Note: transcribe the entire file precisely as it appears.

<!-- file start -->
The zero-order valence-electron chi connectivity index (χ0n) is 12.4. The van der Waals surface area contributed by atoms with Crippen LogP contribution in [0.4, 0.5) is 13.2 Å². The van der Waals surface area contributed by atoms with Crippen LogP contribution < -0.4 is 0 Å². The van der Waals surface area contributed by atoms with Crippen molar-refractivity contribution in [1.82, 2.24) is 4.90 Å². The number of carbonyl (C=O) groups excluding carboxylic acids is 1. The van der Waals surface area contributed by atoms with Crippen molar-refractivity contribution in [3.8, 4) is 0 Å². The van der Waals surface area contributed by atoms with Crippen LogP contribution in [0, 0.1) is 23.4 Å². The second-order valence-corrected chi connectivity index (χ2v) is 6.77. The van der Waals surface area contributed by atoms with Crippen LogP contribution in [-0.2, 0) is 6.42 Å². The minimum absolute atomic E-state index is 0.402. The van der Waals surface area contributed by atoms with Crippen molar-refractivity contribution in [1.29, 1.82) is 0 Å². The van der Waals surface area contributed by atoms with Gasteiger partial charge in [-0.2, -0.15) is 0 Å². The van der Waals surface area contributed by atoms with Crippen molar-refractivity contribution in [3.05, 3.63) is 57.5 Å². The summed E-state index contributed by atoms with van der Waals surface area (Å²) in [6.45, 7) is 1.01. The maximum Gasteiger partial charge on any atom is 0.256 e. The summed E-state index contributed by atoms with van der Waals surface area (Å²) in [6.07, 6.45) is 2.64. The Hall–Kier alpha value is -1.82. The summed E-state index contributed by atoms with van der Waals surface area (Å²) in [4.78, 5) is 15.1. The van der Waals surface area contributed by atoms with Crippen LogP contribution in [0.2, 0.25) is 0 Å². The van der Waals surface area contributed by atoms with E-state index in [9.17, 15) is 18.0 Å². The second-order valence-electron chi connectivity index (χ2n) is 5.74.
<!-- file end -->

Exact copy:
The zero-order valence-electron chi connectivity index (χ0n) is 12.4. The van der Waals surface area contributed by atoms with Crippen LogP contribution in [0.4, 0.5) is 13.2 Å². The van der Waals surface area contributed by atoms with Crippen LogP contribution < -0.4 is 0 Å². The van der Waals surface area contributed by atoms with Crippen molar-refractivity contribution in [1.82, 2.24) is 4.90 Å². The number of carbonyl (C=O) groups excluding carboxylic acids is 1. The van der Waals surface area contributed by atoms with Crippen molar-refractivity contribution in [3.8, 4) is 0 Å². The van der Waals surface area contributed by atoms with Crippen LogP contribution in [0, 0.1) is 23.4 Å². The second-order valence-corrected chi connectivity index (χ2v) is 6.77. The van der Waals surface area contributed by atoms with Crippen LogP contribution in [-0.2, 0) is 6.42 Å². The minimum absolute atomic E-state index is 0.402. The van der Waals surface area contributed by atoms with Crippen molar-refractivity contribution in [1.29, 1.82) is 0 Å². The van der Waals surface area contributed by atoms with Gasteiger partial charge in [-0.2, -0.15) is 0 Å². The van der Waals surface area contributed by atoms with Crippen molar-refractivity contribution in [3.05, 3.63) is 57.5 Å². The summed E-state index contributed by atoms with van der Waals surface area (Å²) in [6.45, 7) is 1.01. The maximum Gasteiger partial charge on any atom is 0.256 e. The summed E-state index contributed by atoms with van der Waals surface area (Å²) in [6.07, 6.45) is 2.64. The Hall–Kier alpha value is -1.82. The summed E-state index contributed by atoms with van der Waals surface area (Å²) in [4.78, 5) is 15.1. The van der Waals surface area contributed by atoms with Crippen LogP contribution in [0.2, 0.25) is 0 Å². The van der Waals surface area contributed by atoms with E-state index in [9.17, 15) is 18.0 Å². The second-order valence-electron chi connectivity index (χ2n) is 5.74.